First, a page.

1 A distribution of entities or properties arrayed in order of increasing or decreasing magnitude. For example, a beam of ions passed through a mass spectrograph, in which they are deflected according to their charge-to-mass ratios, will have a range of masses called a mass spectrum. A sound spectrum is the distribution of energy over a range of frequencies of a particular source.
2 A range of electromagnetic energies arrayed in order of increasing or decreasing wavelength or frequency (see electromagnetic spectrum). The emission spectrum of a body or substance is the characteristic range of radiations it emits when it is heated, bombarded by electron or ions, or absorbs photons. The absorption spectrum of a substance is produced by examining, through the substance and through a spectroscope, a continuous spectrum of radiation. The energies removed from the continuous spectrum by the absorbing medium show up as black lines or bands. With a substance capable of emitting a spectrum, these are in exactly the same positions in the spectrum as some of the lines and bands in the emission spectrum.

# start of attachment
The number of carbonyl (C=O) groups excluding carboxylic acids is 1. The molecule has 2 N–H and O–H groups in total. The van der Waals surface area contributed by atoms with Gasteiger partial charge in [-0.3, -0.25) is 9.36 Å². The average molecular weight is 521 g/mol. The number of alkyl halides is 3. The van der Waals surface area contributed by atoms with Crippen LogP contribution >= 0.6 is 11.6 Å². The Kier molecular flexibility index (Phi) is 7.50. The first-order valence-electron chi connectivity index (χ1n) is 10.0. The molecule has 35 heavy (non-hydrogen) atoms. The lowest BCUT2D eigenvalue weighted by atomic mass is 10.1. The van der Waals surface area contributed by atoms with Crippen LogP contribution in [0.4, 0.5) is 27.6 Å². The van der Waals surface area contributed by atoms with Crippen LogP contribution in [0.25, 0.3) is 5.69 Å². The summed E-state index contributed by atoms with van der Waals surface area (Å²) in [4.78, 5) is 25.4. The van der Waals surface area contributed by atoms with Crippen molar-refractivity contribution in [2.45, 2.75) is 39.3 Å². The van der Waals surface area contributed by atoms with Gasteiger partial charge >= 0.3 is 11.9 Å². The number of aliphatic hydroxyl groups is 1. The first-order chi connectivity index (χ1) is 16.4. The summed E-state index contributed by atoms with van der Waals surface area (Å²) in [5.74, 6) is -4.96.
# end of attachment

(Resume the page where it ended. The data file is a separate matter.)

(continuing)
Emission and absorption spectra may show a continuous spectrum, a line spectrum, or a band spectrum. A continuous spectrum contains an unbroken sequence of frequencies over a relatively wide range; it is produced by incandescent solids, liquids, and compressed gases. Line spectra are discontinuous lines produced by excited atoms and ions as they fall back to a lower energy level. Band spectra (closely grouped bands of lines) are characteristic of molecular gases or chemical compounds. See also spectroscopy.